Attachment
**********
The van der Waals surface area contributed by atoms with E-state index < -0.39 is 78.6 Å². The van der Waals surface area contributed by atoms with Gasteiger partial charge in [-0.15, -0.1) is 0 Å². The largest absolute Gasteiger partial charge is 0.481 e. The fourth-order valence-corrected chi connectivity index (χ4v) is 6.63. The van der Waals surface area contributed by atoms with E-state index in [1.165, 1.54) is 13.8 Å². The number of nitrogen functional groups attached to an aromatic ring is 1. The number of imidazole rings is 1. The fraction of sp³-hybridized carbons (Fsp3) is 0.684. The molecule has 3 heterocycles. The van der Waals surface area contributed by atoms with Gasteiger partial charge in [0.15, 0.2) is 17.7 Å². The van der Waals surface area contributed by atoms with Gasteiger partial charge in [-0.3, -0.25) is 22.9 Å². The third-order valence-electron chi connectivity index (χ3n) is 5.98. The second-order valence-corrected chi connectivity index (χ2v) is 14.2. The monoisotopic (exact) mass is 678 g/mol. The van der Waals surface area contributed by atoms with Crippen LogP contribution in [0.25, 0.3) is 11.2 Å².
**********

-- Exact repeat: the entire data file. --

The van der Waals surface area contributed by atoms with E-state index < -0.39 is 78.6 Å². The van der Waals surface area contributed by atoms with Gasteiger partial charge in [-0.15, -0.1) is 0 Å². The largest absolute Gasteiger partial charge is 0.481 e. The fourth-order valence-corrected chi connectivity index (χ4v) is 6.63. The van der Waals surface area contributed by atoms with E-state index in [1.165, 1.54) is 13.8 Å². The number of nitrogen functional groups attached to an aromatic ring is 1. The number of imidazole rings is 1. The fraction of sp³-hybridized carbons (Fsp3) is 0.684. The molecule has 3 heterocycles. The van der Waals surface area contributed by atoms with Gasteiger partial charge in [0.15, 0.2) is 17.7 Å². The van der Waals surface area contributed by atoms with Gasteiger partial charge in [-0.3, -0.25) is 22.9 Å². The third-order valence-electron chi connectivity index (χ3n) is 5.98. The second-order valence-corrected chi connectivity index (χ2v) is 14.2. The monoisotopic (exact) mass is 678 g/mol. The van der Waals surface area contributed by atoms with Crippen LogP contribution in [0.25, 0.3) is 11.2 Å².